Duthie’s Well set for facelift thanks to Rotary Club

This grainy picture of the well, which is the only one that survives of five in the Old Town.
This grainy picture of the well, which is the only one that survives of five in the Old Town.

A community project is under way to refurbish the historic “Duthie’s Well” structure at Stonehaven Harbour, thanks to the local Rotary Club.

The well, which was built in the early 19th century, is the only survivor of five down in the “Old Town” and was a public water supply before the days of water being piped into people’s homes.

It was named after Alex Duthie, a shipbuilder in Aberdeen who visited Stonehaven regularly for his summer holidays, and is similar to the street wells in Edinburgh.

The Duthie family, who made their money from ship building and the manufacture of rope, helped fund the building of the well.

Captain William Duthie, a Stonehaven merchant and ship-owner, was one of the three first Commissioners (appointed in 1825) of Stonehaven Harbour.

About a year ago, club member Billy Hunter started in earnest to gather information on what needed to be done and - following the commission of a report - set about raising the funds estimated at £4500.

After looking at a number of possible sources of funding ,he was able to secure a grant from Aberdeenshire Council and another source was the “Be part of the Picture” programme.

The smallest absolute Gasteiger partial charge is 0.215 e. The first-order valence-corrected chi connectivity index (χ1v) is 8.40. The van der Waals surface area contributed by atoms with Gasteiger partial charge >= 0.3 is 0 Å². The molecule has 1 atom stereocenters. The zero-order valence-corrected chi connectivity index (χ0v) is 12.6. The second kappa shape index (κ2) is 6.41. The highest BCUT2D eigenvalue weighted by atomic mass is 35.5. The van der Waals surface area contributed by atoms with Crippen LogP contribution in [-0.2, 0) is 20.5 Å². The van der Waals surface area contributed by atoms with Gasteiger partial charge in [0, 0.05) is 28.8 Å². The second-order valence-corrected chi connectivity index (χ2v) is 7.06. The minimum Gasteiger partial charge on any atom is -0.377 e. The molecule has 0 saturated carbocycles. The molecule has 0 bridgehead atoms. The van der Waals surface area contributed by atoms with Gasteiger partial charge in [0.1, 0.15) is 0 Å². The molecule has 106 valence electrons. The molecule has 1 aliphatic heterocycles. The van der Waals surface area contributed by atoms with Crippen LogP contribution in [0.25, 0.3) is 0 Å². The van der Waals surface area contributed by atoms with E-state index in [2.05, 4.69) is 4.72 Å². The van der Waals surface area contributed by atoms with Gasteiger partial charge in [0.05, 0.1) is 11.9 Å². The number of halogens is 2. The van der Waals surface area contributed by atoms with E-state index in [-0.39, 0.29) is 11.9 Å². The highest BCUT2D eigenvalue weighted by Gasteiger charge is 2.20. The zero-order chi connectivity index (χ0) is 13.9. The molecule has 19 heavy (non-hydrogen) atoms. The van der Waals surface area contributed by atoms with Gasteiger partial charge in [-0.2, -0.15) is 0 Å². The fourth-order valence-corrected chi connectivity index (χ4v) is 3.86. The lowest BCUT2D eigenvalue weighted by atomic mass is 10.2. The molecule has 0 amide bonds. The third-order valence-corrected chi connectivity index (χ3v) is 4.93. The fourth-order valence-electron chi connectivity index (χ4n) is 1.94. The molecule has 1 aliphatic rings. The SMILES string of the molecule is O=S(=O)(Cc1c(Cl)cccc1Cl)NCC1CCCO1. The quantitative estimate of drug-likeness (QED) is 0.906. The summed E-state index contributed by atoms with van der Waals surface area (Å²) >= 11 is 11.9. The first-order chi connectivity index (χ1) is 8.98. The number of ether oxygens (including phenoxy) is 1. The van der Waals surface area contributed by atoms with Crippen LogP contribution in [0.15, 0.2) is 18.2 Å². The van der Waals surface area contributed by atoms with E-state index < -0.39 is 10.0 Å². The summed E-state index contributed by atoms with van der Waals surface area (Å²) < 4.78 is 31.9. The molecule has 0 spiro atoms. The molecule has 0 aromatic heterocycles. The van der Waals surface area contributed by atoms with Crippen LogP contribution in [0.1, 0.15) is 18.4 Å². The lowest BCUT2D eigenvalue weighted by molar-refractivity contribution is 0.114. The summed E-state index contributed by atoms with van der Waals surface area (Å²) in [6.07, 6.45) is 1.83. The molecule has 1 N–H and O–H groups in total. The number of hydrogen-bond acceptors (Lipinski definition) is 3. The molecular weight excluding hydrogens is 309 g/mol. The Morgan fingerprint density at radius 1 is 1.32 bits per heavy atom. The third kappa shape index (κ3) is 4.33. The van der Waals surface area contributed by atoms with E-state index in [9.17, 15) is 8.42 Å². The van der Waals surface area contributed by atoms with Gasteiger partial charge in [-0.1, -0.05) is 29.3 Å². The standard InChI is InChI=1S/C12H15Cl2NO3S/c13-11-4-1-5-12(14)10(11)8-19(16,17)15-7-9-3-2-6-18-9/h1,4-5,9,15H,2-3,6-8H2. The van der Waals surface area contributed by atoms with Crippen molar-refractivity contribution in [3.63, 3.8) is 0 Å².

The total cost will be met by the two grants and Stonehaven Rotary Club, each donating a third.

A Rotary spokesman said: ‘‘The club is very grateful for these donations, which will allow it to complete this work.

‘‘Having obtained the money, the club is actively pursing the procurement of the items required for the refurbishment and carrying out of the project.

‘‘This phase of the work is being managed by Rotarians Billy Allan and President Peter Newell.’’

The scope includes clearing of debris from inside the well which has accumulated over the years as the access door has been missing for some time; procurement of a new oak door and hinges and fittings, which will be hung on the original hinge posts; replacement of the old water spout and handle of the original well; repointing of stonework and replacement of a number of damaged stones; repainting of the name incised in the stonework above the water spout and provision of a plaque fixed to the new door describing how the work was carried out.

The work will be carried out as far as possible by local tradesmen and is hoped to be completed by the end of March.

In addition the club is looking to develop an information board telling the story of the well and its refurbishment which they hope to home in the Tollbooth Museum.